The first sign of trouble with the federal agency came Sept. 30. FERC approved the merger only if the companies addressed its “significant concerns” over a resulting loss of competition for wholesale power in the Carolinas. Wholesale power customers include city-owned electrical utilities, such as those in New Bern and Rocky Mount, which argued against the merger terms Duke and Progress offered.
In December, FERC again rejected the companies’ plan. They were going to boost competition by offering some power for sale. Duke and Progress tried a third time, submitting a new plan offering to upgrade transmission structures to funnel power from competitors into the Carolinas. They would sell power under contract to energy brokers until the upgrades are finished.
In trying to answer FERC’s concerns, Duke and Progress had to craft merger terms that wouldn’t shift costs to retail customers. They still need final approval of the merger from the N.C. Utilities Commission and of the joint operating agreement at its heart from South Carolina’s Public Service Commission.
The companies have estimated severance costs at $220 million to $230 million, and in May agreed not to recover the North Carolina share of those costs from customers in this state.
Of the 1,153 employees who applied for a buyout last November, 487 work for Duke and 666 for Progress.
About 368 positions are vacant, leaving 339 jobs to be cut. The companies believe most of those can be eliminated by retirements and voluntary departures.
Early on, the companies won support of consumer-advocacy agencies for both states by guaranteeing $650 million in savings, from lower fuel and operating costs, to be reflected in customer bills over five years.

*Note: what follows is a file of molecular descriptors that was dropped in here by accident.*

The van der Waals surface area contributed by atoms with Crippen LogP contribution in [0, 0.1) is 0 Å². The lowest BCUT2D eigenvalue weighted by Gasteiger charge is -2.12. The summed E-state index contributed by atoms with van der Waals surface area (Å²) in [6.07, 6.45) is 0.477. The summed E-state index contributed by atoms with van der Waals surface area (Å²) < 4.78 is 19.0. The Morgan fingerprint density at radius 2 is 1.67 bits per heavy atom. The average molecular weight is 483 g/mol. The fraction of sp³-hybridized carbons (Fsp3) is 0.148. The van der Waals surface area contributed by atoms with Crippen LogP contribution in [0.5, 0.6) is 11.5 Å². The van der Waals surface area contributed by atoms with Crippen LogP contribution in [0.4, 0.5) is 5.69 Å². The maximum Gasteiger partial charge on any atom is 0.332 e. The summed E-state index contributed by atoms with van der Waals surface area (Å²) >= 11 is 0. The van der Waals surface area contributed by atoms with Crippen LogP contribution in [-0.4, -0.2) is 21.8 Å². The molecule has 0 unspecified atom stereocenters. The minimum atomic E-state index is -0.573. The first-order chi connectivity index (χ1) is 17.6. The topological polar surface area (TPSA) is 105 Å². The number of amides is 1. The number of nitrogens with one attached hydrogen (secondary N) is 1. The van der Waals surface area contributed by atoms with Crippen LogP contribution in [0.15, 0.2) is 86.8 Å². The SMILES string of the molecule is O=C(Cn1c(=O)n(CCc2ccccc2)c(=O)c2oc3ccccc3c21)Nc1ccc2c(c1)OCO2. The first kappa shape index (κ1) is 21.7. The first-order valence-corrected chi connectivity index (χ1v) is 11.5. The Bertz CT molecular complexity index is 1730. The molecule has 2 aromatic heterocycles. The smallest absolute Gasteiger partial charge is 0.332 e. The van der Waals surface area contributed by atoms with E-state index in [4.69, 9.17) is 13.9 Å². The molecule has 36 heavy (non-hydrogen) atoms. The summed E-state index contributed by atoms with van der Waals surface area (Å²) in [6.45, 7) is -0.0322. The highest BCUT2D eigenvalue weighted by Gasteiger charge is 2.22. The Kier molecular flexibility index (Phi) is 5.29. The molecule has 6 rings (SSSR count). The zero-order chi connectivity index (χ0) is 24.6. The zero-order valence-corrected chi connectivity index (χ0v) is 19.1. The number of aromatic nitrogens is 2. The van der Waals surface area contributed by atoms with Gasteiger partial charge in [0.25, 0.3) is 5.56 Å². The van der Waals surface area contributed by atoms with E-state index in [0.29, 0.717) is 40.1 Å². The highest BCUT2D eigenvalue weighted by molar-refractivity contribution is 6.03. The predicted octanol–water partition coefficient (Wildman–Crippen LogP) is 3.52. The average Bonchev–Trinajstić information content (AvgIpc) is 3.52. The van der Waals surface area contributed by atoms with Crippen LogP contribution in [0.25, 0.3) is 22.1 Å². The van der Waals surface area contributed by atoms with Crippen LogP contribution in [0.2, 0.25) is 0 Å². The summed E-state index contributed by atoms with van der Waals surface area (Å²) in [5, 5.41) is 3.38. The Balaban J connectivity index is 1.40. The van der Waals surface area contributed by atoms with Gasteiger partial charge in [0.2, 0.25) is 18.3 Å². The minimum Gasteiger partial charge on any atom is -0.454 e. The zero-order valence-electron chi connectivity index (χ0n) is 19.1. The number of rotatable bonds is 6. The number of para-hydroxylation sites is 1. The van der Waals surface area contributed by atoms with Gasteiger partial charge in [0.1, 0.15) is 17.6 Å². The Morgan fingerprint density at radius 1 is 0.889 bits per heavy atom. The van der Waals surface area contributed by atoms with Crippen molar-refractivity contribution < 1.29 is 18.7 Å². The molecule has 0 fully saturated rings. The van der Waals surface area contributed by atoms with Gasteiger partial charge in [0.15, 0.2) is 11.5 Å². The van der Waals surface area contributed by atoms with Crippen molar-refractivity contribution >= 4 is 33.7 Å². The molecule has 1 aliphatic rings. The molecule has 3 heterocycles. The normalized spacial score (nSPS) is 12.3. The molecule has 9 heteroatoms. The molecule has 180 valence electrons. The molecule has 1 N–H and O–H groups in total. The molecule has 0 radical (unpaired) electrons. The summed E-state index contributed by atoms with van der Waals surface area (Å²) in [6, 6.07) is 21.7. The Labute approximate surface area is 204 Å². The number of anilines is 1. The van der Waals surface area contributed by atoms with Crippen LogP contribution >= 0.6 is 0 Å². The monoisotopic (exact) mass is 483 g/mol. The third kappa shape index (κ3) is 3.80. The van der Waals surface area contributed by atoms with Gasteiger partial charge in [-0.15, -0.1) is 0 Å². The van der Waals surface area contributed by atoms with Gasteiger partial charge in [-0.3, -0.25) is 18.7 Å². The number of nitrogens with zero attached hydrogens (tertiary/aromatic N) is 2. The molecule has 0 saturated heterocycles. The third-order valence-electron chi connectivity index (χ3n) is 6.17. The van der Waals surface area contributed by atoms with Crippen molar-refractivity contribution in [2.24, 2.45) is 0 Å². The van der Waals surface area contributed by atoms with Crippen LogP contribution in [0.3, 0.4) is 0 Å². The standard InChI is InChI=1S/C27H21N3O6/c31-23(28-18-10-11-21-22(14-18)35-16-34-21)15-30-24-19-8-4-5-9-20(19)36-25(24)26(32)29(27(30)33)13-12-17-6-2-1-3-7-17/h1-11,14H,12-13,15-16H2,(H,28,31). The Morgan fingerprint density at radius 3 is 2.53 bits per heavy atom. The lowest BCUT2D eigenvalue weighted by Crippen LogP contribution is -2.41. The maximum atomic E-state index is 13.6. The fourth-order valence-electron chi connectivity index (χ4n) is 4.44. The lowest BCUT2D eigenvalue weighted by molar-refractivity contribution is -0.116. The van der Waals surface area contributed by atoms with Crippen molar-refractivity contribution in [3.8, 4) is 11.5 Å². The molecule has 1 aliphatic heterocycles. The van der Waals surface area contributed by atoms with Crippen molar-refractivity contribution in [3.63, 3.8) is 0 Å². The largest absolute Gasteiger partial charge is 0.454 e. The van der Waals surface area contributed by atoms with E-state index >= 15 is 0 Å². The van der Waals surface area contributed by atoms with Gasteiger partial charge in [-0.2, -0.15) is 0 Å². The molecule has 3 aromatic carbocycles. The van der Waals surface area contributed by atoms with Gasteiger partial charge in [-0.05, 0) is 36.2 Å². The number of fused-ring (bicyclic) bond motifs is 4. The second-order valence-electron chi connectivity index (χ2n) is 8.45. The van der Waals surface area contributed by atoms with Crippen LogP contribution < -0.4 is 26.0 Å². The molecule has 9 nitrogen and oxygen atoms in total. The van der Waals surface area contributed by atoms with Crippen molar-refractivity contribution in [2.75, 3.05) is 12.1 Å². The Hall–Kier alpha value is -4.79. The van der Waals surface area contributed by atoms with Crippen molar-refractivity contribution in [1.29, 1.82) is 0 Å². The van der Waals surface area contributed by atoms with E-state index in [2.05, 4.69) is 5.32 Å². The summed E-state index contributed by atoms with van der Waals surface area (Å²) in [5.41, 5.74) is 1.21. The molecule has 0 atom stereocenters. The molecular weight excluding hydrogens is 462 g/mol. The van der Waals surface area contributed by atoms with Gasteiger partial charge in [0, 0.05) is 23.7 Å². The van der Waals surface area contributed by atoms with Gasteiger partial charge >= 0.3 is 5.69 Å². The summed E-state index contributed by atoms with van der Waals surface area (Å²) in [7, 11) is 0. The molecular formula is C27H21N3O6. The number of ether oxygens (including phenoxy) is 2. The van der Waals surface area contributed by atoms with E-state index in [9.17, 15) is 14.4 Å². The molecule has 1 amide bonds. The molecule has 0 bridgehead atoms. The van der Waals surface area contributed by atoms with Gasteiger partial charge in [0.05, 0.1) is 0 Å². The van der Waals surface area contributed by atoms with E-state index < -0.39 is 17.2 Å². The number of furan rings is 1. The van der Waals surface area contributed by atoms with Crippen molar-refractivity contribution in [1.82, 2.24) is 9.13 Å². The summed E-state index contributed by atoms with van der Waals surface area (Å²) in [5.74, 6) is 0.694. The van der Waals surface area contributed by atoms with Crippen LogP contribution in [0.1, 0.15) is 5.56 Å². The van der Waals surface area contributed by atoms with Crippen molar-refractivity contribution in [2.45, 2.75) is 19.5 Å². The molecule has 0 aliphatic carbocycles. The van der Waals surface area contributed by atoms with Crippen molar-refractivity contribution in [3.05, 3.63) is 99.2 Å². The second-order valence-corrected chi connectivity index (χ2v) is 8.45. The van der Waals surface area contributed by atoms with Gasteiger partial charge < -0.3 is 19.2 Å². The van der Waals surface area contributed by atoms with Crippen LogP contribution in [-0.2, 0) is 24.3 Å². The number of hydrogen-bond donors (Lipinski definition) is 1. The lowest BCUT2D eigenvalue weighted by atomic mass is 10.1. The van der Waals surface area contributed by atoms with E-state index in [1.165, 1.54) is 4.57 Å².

Customers supposed to save
Recently, the companies said it might take more than five years to achieve those savings if they burn less coal than expected. An updated agreement with the Public Staff, North Carolina’s customer advocates, allows Duke and Progress an extra 18 months.
While the merger has the backing of consumer advocates and environmental organizations in both states, the utilities commissions can impose their own requirements, such as rate freezes, nonprofit donations and green energy commitments.
Past mergers in other states have gotten snagged at the state commission level after meeting the requirements of federal regulators, even though at this time there is little indication here that the merger is a divisive and controversial political issue.
The companies also agreed not to recover from N.C. retail customers for at least five years the $110 million it plans to spend on transmission upgrades as part of its answer to FERC competition concerns. They also wouldn’t bill customers for the expected $40 million to $50 million in costs over three years related to short-term power sales, and would reduce rates by $70 million over that period to compensate for lost power plant capacity from those sales.
South Carolina’s consumer agency, the Office of Regulatory Staff, supported the amended agreement.